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Paul Sakuma / AP

If you want evidence that AI technology won't lead to mass unemployment, look no further than AI pioneer, Amazon. That's according to Silicon Valley intellectual Tim O'Reilly, who writes in a recent Medium post:

"Amazon is constantly upping the ante. It doesn't just cut costs. It uses technology to do more, delighting customers with better service and lower prices. And of course, Amazon's customers respond by buying more products."

Amazon isn't using better technology and processes to cut jobs — its headcount is growing every year, while it offers improved service, often at no extra cost. Amazon also supports small businesses that do business on its platform, many of whom wouldn't be in business without those services.

What about the rest of the economy? O'Reilly writes that it's not technology that kills jobs, "but the short-sighted business decisions that use technology simply to cut costs and fatten corporate profits." In other words, it's not a law of nature that more efficiency and wealth will lead to economic and employment growth.

Why O'Reilly could be wrong: It's true that technology hasn't yet led to mass unemployment, but critics argue:

  • AI will soon eliminate the need for jobs considered low middle-skilled, and average workers won't be able to teach themselves useful tasks.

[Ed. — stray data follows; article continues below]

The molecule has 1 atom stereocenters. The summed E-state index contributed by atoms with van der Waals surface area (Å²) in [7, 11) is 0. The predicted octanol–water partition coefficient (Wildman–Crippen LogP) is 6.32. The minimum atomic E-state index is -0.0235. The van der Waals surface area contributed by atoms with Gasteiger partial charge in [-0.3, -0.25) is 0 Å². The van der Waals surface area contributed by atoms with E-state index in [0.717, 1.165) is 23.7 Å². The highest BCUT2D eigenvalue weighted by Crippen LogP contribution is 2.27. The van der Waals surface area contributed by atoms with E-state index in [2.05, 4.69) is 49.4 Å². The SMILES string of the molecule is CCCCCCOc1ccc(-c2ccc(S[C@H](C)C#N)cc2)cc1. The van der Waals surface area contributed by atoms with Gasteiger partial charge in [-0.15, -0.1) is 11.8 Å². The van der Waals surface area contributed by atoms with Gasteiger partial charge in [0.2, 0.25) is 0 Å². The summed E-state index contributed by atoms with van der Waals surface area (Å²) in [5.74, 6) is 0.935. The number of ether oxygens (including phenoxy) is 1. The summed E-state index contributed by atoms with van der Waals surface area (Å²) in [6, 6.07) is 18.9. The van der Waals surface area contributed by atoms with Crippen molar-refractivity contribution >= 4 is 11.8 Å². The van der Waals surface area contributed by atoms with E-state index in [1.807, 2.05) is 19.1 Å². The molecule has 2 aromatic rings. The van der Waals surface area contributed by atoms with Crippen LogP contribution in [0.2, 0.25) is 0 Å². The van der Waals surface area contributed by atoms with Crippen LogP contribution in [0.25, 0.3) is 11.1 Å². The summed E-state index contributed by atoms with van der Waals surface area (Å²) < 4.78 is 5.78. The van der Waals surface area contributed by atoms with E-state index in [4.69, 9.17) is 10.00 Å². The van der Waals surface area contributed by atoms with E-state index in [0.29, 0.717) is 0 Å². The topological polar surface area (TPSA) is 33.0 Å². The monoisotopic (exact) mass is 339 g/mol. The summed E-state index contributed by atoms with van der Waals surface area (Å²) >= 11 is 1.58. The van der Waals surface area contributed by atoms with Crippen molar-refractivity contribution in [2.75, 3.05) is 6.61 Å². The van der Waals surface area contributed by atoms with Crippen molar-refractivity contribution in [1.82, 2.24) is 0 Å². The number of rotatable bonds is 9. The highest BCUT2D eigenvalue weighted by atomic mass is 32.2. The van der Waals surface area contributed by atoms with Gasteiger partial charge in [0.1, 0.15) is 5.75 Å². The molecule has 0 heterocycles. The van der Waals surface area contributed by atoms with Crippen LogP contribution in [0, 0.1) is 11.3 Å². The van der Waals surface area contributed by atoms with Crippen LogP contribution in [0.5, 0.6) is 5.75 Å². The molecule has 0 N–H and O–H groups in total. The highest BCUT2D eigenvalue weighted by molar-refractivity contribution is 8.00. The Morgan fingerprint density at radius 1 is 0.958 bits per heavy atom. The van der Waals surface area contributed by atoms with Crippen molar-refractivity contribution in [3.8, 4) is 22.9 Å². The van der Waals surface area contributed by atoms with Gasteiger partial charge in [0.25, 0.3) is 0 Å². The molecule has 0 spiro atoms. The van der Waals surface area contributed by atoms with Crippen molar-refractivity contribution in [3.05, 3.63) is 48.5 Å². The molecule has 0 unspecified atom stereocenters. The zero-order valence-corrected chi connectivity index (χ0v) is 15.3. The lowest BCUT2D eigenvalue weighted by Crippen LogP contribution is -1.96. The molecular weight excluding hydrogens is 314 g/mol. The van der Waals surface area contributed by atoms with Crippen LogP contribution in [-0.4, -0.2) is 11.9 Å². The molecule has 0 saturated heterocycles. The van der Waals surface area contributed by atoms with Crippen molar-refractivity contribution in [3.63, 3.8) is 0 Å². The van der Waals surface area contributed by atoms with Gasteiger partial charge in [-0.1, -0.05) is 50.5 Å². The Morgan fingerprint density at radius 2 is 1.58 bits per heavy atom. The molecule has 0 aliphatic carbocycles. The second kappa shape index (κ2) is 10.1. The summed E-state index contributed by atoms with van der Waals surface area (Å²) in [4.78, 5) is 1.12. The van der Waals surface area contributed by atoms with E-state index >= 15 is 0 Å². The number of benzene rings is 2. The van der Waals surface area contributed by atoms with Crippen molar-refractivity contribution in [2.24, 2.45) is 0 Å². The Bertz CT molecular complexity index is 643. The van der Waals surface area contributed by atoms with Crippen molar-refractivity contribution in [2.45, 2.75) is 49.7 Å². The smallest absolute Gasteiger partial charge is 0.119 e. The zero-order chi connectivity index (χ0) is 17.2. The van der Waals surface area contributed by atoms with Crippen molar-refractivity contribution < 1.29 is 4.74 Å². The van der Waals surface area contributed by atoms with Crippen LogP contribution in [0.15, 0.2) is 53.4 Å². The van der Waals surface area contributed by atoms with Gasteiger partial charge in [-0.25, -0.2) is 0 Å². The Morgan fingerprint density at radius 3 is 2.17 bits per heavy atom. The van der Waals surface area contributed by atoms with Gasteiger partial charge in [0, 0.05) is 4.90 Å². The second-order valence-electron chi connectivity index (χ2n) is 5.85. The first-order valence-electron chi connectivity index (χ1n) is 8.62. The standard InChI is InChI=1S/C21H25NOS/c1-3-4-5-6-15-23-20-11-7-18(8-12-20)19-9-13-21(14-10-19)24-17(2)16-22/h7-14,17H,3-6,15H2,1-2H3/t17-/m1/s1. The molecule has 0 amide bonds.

• Ownership of productive technologies will be so concentrated that there won't be customers with the wherewithal to support new job-creating enterprises.

Go deeper

Updated 12 mins ago - Axios Twin Cities

In photos: Protesters rally for George Floyd ahead of Derek Chauvin's trial

Demonstrators on March 7 outside the Hennepin County Government Center, where the trial of former Minneapolis police officer Derek Chauvin, charged with murdering George Floyd, will begin in Minneapolis, Minnesota. Photo: Chandan Khanna/AFP via Getty Images

Thousands of protesters marched through Minneapolis' streets Sunday, urging justice for George Floyd on the eve of the start of former police officer Derek Chauvin's trial over the 46-year-old's death.

The big picture: Chauvin faces charges for second-degree murder and manslaughter over Floyd's death last May, which ignited massive nationwide and global protests against racism and for police reform. His trial is due to start Monday, with jury selection procedures.

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Pfizer CEO feels "liberated" after taking COVID vaccine

Pfizer CEO Albert Bourla. Photo: "Axios on HBO"

Pfizer CEO Albert Bourla tells "Axios on HBO" that he recently received his first of two doses of the company's coronavirus vaccine.

Why it matters: Bourla told CNBC in December that company polling found that one of the most effective ways to increase confidence in the vaccine was to have the CEO take it.

Dan Primack, author of Pro Rata
4 hours ago - Economy & Business

Ripple CEO: SEC lawsuit is "bad for crypto" in the U.S.

Ripple CEO Brad Garlinghouse tells "Axios on HBO" that if his company loses a lawsuit brought by U.S. regulators, it would put the country at a competitive disadvantage when it comes to cryptocurrencies.

Between the lines: The SEC in December sued Ripple, and Garlinghouse personally, for allegedly selling over $1.3 billion in unregistered securities. Ripple's response is that its cryptocurrency, called XRP, didn't require registration because it's an asset rather than a security.

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